The summary below presents the research evidence on learning styles in the Australasian context.
The Teaching & Learning Toolkit focuses on impact; it presents an estimate of the average impact of learning styles on learning progress, based on the synthesis of a large number of quantitative studies from around the world.
This page offers a summary and analysis of individual Australasian studies on learning styles. In contrast to the Toolkit it includes studies which do not estimate impact, but instead investigate the implementation of interventions and how they are perceived by school leaders, teachers and students. This information is valuable for school leaders and teachers interested in finding out more about particular examples of learning style interventions that have been delivered in Australia and New Zealand.
Melbourne Graduate School of Education generated this summary and it is current for June 2016.
Summary of Australasian Research
The idea underpinning learning styles is that individuals all have a particular approach to or style of learning. The theory is that learning will therefore be more effective or more efficient if students are taught using the specific style or approach that has been identified as their learning style. For example, students categorised as having a ‘listening’ learning style, could be taught more through storytelling and discussion and less through traditional written exercises.
Despite being popular in education, there is little reliable empirical evidence to support the concept of learning styles. There is even some evidence suggesting that instructional approaches based on learning styles can be harmful to students.
A general Internet search revealed a high level of support in Australia for the notion of learning styles, among government departments, schools and universities. Most of the articles found in the literature search were written by academics (often working in STEM fields) trying to improve the educational outcomes of their students. While these articles have been excluded due to this review’s focus on schools, it is important to acknowledge that the learning styles approach continues to be used by educators in other sectors.
Hattie (2009) synthesised eight meta-analyses of learning styles, and found the mean effect size to be d=0.41. Despite the medium positive effect size, he argues that there is little evidence for the effectiveness of this intervention. Instead, he attributes the positive outcomes reported in a number of the studies to be a consequence of researchers confusing ‘learning styles’ with ‘learning strategies’.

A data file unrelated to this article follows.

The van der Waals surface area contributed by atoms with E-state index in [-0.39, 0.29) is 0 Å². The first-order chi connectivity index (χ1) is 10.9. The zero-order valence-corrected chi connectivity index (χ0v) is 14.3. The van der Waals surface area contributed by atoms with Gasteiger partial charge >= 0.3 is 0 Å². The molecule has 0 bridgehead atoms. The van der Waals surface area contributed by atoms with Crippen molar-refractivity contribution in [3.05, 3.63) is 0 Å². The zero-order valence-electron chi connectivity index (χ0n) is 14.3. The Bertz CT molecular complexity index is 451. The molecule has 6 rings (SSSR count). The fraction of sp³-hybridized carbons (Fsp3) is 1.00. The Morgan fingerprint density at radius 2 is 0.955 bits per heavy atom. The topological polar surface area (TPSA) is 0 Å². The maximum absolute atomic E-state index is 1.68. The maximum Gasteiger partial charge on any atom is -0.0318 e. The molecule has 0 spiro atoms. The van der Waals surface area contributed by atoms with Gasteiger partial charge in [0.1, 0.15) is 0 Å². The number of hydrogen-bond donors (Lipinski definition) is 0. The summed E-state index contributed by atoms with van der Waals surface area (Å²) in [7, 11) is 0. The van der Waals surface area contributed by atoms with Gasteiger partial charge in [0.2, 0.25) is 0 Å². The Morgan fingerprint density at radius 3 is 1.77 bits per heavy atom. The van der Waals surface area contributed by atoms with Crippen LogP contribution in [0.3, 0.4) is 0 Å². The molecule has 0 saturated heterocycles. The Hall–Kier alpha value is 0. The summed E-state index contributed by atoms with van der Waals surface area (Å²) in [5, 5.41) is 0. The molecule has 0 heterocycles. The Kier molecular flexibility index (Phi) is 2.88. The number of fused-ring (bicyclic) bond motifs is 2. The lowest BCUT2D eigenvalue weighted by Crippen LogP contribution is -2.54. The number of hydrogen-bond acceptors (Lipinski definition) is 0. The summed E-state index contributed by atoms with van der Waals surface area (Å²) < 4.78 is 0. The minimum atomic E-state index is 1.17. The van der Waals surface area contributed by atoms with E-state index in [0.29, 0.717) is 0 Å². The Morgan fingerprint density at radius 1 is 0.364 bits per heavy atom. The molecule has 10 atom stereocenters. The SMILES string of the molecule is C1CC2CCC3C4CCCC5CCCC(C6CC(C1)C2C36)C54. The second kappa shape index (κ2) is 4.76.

Hattie and Yates (2013) conclude that there is ‘no recognised evidence suggesting that knowing or diagnosing learning styles will help you to teach your students any better than not knowing their learning style’ (p. 176). Their review implies that the popularity of learning styles is due to effective marketing of associated tests and assessments, rather than its educational value. The authors identified several problems with learning styles theory and research. For example, it is simplistic to claim that people have one dominant learning style that they use across contexts; rather, it is more feasible that people learn in a variety of ways and adjust their approach depending on the context. Another example is that there appears to be little evidence that self-reports of preferred learning style actually predict learning outcomes. Furthermore, there is strong evidence that all students benefit from engaging in a variety of learning activities, not just those targeted toward their learning styles.
Nevertheless, some educators believe learning styles to be an essential aspect of working with disabled students, and that teachers should use this intervention strategy (Pearce, 2009). More broadly, Prestia (2010) outlined her positive experience using an adaptive learning styles approach as a teacher in an all-boys high school. However, she also encouraged her students to use alternative learning styles, depending on the context.